Ralph Stanley, one of the greatest pioneers and champions of bluegrass music, passed away on Thursday (23) at the age of 89. He had been suffering from skin cancer. “Our hearts are saddened by the news of the passing of Opry member Dr. Ralph Stanley,” wrote the Grand Ole Opry on its Facebook page. “His music will live on forever.”
A universally-admired trailblazer of American roots music, Stanley had remained active until his recent illness, in a career that spanned some 70 years. “God has had his hand on my career for the past 68 years,” he said last year. “It’s up to him when I will quit. I have no plans of slowing down. I love my fans, and I love performing.” In 2014, he released the album Side By Side with his son Ralph Stanley II, with whom he often played live.
Born on 25 February 1927, and raised in McClure, in southwest Virginia, Stanley formed the Stanley Brothers and the Clinch Mountain Boys in 1946 with his brother Carter. Encouraged by their parents and influenced by the work of Bill Monroe, their initial success came from appearances on local local radio stations. The group brought Appalachian music to a new generation with such songs as ‘The Lonesome River’ and ‘White Dove,’ paving the way for the folk revival of the 1960s.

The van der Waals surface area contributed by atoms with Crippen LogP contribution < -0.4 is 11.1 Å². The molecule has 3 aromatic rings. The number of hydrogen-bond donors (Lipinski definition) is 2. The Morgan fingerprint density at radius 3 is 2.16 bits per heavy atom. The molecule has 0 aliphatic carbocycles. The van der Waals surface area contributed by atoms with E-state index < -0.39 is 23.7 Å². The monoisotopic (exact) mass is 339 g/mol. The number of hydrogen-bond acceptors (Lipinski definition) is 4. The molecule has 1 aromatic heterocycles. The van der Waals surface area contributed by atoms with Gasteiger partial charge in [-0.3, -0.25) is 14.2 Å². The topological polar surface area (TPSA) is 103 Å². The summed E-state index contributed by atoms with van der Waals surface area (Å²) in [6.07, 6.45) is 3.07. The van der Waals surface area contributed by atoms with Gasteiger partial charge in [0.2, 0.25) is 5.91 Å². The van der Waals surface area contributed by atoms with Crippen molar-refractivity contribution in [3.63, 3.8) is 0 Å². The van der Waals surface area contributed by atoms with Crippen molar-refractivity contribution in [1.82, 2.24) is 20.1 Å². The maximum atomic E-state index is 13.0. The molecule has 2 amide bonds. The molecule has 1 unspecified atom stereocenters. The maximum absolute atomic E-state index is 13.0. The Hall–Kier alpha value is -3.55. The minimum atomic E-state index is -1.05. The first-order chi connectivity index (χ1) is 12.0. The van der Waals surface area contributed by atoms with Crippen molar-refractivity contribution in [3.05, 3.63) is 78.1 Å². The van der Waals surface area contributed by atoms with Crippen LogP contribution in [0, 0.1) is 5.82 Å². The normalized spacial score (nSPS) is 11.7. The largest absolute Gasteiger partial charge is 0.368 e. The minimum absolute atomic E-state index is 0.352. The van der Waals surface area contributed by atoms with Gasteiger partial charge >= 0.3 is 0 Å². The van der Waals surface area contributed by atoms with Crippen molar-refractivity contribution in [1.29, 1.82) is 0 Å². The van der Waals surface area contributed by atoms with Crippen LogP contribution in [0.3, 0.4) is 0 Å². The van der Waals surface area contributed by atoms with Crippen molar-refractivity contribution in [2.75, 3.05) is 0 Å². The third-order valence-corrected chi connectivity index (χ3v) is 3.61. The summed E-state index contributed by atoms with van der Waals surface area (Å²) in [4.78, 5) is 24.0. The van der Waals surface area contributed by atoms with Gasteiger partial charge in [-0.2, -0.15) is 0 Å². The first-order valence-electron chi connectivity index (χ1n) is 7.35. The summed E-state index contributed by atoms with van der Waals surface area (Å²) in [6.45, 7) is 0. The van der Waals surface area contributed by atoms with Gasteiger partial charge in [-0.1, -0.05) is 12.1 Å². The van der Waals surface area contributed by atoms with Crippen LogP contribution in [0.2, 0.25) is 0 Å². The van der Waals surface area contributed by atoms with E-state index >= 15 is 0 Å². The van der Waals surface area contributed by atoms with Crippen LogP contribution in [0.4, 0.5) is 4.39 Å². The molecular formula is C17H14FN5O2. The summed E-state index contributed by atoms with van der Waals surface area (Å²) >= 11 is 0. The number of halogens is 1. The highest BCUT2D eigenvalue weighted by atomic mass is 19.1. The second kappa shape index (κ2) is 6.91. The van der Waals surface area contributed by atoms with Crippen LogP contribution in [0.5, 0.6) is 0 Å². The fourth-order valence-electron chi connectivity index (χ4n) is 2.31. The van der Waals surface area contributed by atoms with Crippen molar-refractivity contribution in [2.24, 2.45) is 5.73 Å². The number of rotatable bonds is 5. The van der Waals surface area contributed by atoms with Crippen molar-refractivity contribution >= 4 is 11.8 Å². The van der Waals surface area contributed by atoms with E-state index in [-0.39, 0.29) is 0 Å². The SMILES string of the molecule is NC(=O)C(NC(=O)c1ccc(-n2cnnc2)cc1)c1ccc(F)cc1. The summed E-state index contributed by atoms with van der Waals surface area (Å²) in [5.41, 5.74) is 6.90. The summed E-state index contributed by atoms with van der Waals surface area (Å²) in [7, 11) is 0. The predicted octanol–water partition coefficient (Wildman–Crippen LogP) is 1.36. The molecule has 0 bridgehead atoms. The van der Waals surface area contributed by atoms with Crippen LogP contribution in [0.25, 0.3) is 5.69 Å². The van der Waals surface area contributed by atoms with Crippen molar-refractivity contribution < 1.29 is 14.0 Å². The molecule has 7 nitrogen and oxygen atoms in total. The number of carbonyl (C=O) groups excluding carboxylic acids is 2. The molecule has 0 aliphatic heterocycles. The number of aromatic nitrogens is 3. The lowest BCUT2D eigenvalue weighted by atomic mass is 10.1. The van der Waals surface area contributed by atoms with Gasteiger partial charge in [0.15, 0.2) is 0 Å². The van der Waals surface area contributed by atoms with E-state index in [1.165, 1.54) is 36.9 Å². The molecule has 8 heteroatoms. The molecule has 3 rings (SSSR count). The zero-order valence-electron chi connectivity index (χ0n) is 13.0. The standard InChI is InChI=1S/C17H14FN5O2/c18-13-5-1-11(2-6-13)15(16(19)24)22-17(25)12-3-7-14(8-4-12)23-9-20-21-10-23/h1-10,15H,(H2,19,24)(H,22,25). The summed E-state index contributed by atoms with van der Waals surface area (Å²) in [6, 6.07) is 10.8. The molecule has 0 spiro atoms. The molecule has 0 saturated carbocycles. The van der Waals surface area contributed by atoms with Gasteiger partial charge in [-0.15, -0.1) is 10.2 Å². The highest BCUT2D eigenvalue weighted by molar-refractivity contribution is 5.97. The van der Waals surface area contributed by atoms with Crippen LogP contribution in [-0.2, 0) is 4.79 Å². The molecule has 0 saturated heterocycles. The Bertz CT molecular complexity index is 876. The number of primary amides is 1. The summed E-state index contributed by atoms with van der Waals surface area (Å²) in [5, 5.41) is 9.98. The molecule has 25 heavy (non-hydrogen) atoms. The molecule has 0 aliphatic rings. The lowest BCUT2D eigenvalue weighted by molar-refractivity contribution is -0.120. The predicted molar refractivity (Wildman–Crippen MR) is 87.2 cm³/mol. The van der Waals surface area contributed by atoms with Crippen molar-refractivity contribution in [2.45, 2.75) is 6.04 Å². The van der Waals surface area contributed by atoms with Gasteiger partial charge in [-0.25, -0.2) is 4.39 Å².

In 1951, the Stanley Brothers revived the pre-World War I song ‘Man Of Constant Sorrow,’ which went on to be covered in the 1960s by Bob Dylan and many others. It then became known and loved by another new generation when covered in the smash-hit film O Brother, Where Art Thou! That new version was sung by Dan Tyminski from the group Union Station, who with their frontwoman Alison Krauss, had carried forward Stanley’s bluegrass torch. With his striking rendition of ‘O Death,’ Stanley himself was a key part of the film’s multi-million-selling soundtrack. The track won a Grammy Award for Best Country Vocal Performance.
The brothers took their music onto the national stage at the Newport Folk Festival in both 1959 and 1964, and after Carter Stanley died in 1966, Ralph was urged by his peers and admirers to continue. He reformed the Clinch Mountain Boys and adopted the accappella style of his gospel raising, later becoming a mentor for such emerging young traditionalists as Keith Whitley and Ricky Skaggs. From the death in early 2015 of Little Jimmy Dickens until his own death, Stanley was the oldest living member of the Grand Ole Opry.
“I still like singing more than picking,” he told Country Music magazine in 1998. “There are plenty of good musicians, but singers are scarce. That high, lonesome sound we do goes back to that old Baptist style. I was raised in those old Baptist churches where they didn’t allow any instruments. We learned to sing without any backing. In 1970, I became the first person to sing bluegrass a cappella. Now they’re all doing it.”